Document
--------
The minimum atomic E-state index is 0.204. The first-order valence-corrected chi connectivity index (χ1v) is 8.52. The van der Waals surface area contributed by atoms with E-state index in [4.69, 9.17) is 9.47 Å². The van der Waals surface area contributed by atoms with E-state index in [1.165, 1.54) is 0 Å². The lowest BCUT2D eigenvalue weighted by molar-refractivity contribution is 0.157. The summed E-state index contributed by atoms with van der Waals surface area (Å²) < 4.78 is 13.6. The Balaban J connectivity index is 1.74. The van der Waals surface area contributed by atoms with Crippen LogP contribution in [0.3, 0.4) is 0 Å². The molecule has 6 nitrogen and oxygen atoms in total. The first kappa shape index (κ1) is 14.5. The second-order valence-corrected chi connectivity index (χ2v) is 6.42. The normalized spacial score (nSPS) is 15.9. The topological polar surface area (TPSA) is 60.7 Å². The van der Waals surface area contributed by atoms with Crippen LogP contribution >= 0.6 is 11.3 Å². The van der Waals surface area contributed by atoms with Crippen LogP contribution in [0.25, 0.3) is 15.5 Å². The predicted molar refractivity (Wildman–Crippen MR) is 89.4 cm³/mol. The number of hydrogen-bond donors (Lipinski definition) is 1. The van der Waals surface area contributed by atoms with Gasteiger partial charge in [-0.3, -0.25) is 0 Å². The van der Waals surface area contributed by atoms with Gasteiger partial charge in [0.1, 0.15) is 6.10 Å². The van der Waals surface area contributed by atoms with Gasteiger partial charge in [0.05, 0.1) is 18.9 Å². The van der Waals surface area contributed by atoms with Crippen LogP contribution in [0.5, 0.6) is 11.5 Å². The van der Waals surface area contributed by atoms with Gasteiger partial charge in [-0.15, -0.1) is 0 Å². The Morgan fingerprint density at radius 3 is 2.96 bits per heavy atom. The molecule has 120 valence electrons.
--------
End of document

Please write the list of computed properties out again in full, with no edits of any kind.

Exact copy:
The minimum atomic E-state index is 0.204. The first-order valence-corrected chi connectivity index (χ1v) is 8.52. The van der Waals surface area contributed by atoms with E-state index in [4.69, 9.17) is 9.47 Å². The van der Waals surface area contributed by atoms with E-state index in [1.165, 1.54) is 0 Å². The lowest BCUT2D eigenvalue weighted by molar-refractivity contribution is 0.157. The summed E-state index contributed by atoms with van der Waals surface area (Å²) < 4.78 is 13.6. The Balaban J connectivity index is 1.74. The van der Waals surface area contributed by atoms with Crippen LogP contribution in [0.3, 0.4) is 0 Å². The molecule has 6 nitrogen and oxygen atoms in total. The first kappa shape index (κ1) is 14.5. The second-order valence-corrected chi connectivity index (χ2v) is 6.42. The normalized spacial score (nSPS) is 15.9. The topological polar surface area (TPSA) is 60.7 Å². The van der Waals surface area contributed by atoms with Crippen LogP contribution >= 0.6 is 11.3 Å². The van der Waals surface area contributed by atoms with Crippen LogP contribution in [0.25, 0.3) is 15.5 Å². The predicted molar refractivity (Wildman–Crippen MR) is 89.4 cm³/mol. The number of hydrogen-bond donors (Lipinski definition) is 1. The van der Waals surface area contributed by atoms with Gasteiger partial charge in [-0.3, -0.25) is 0 Å². The van der Waals surface area contributed by atoms with Gasteiger partial charge in [0.1, 0.15) is 6.10 Å². The van der Waals surface area contributed by atoms with Gasteiger partial charge in [0.05, 0.1) is 18.9 Å². The van der Waals surface area contributed by atoms with Crippen LogP contribution in [0.5, 0.6) is 11.5 Å². The van der Waals surface area contributed by atoms with Gasteiger partial charge in [-0.15, -0.1) is 0 Å². The Morgan fingerprint density at radius 3 is 2.96 bits per heavy atom. The molecule has 120 valence electrons.